“Working with Troma was really cool, you know? It was like a dream of ours, we were all like giant Tromaheads before we even became a band. We would have continued to work with Troma if they hadn’t been so busy and wrapped up working on The Venomous Avenger reboot with Peter Dinkel,” Vary concedes before delving further into the connective tissue of heavy metal and horror.
“I think there’s definitely a fine line between extreme music and horror, and I think what it really is is just like you said, it’s a middle finger to the mainstream. You know, it’s something you don’t necessarily think you’ll like on paper, but visually and sonically it’s very impressive and speaks to people and grabs people.
“I didn’t get into horror until my early teens, and that’s because I was so scared of it as a kid. The same goes for my kind of music. You know, my father heard a lot Morbid Angel and sepulture growing up and I couldn’t believe it. Couldn’t really understand it until maybe a little bit older. I just thought: you know what? I fuck with it and it talks to me.”
And while the powers that be behind the ‘bog beast know that a tongue-in-cheek approach to life can be satisfyingly useful, the band’s latest collection Murderous ecstasy ventures into darker waters, both in tone and subject matter, reflecting the realities of all hands involved.
“It’s kind of the theme of the whole album, it’s all about death and ecstasy is like euphoria. It could also refer to a substance or like a drug. You know, it’s something that draws you in.” Vary explained, open.
“There’s a song we called ‘A Lesson in Savagery’ and it’s about a guy who just can’t stop killing for his life. It’s almost like an addiction. I’ve drawn a couple of what I think Easter eggs look like like that Bundy Confessions of how it’s like an addiction and it’s just something that you need and you need something that’s harder and harder and harder. So it’s like the mind of a serial killer and how he can’t shake the feeling of killing.”
The loss of VaryHis grandmother, he shares, had a direct influence on the album’s writing, an act of catharsis the frontman hopes will resonate with the band’s listeners, who in turn need an outlet for their pain.
“With drugs, there’s also a relapse or there’s this big shadow that you have over yourself and around the people who love you so much and care about you. And you’re mad, you’re depressed. And I kind of took ‘Mortal’ in that kind of route.
“You lose something. For me, I took it as a kind of premonition when I lost my grandmother who raised me. I was like, in my head, I was just like, ‘Am I going to let this wear me down, am I? will I choose to live for her?’ Luckily I chose the latter but in this song it was like what if I didn’t?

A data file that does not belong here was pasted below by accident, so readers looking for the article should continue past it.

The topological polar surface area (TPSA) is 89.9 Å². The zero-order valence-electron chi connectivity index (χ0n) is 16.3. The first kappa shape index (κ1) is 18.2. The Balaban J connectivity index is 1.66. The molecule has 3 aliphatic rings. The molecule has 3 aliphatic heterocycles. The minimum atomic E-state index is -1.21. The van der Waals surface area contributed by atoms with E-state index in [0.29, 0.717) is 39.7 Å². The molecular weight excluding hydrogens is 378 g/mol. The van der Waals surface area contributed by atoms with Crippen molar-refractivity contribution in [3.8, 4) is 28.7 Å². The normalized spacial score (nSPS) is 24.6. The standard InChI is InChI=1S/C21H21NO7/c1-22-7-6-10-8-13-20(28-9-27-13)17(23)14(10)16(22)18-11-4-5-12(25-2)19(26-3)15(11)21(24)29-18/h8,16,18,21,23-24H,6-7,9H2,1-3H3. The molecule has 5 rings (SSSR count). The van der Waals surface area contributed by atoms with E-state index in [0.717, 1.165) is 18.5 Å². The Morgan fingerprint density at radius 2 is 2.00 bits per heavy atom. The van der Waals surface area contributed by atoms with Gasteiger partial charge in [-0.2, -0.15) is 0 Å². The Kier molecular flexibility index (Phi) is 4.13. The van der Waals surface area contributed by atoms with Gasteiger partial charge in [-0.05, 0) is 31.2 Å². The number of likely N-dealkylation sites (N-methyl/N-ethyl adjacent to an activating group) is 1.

“I just wrote this song to let people know we have people reaching out to us all the time like hey your album helped me get through this, helped me get through this. I just kind of want to reach out and touch people and tell them like, hey, we’ll always be there for you. You know, if you need a band to kind of get you through something, let’s be that band. We will gladly do it for you.
Sanguisugabogg‘s Murderous ecstasy is available worldwide from February 3rd to century media records. The band will embark on a number of tour dates alongside dying fetus, suicide silence, Born of Osiris, Canceled, Slay Squad and Crown Magenta for the Chaos & Carnage Tour in April! The band will also play a handful of shows in February internal bleeding, year of the knifeand Vomit.
with internal bleeding, year of the knife & Vomit
2/23 Grand Rapids, MI – Pyramid Scheme
02/24 Indianapolis, IN – Black Circle
25.02 Toledo, OH – Ottawa Tavern
02/26 Columbus, OH – Cup ace
with dying fetus, suicide silence, Born of Osiris, Canceled, Slay Squad & Crown Magenta
4/7 Fort Worth, TX – Ridglea Theater
4/8 San Antonio, TX – Vibes Events Center
4/9 Houston, TX – Warehouse live
4/11 Atlanta, GA – The Masquerade
4/13 New York, NY – Palladium Times Square
4/14 Sayreville, NJ – Starland Ballroom
4/15 Hartford, CT – Webster Theater
4/16 reading, PA – reverb
4/18 Pittsburgh, PA – Mountain View Amplifiers.
4/19 Cleveland, OH – Agora Theater
4/20 Covington, KY – Madison Theater
4/21 Pontiac, MI – The Crofoot
4/22 Joliet, IL – The Forge
4/24 Denver, CO – Ogden Theater
4/26 Las Vegas, NV – House of the Blues
4/27 Mesa, AZ – The Nile
4/28 Los Angeles, California – The Belasco
4/29 Berkeley, CA – UC Theater
4/30 Anaheim, CA – House of the Blues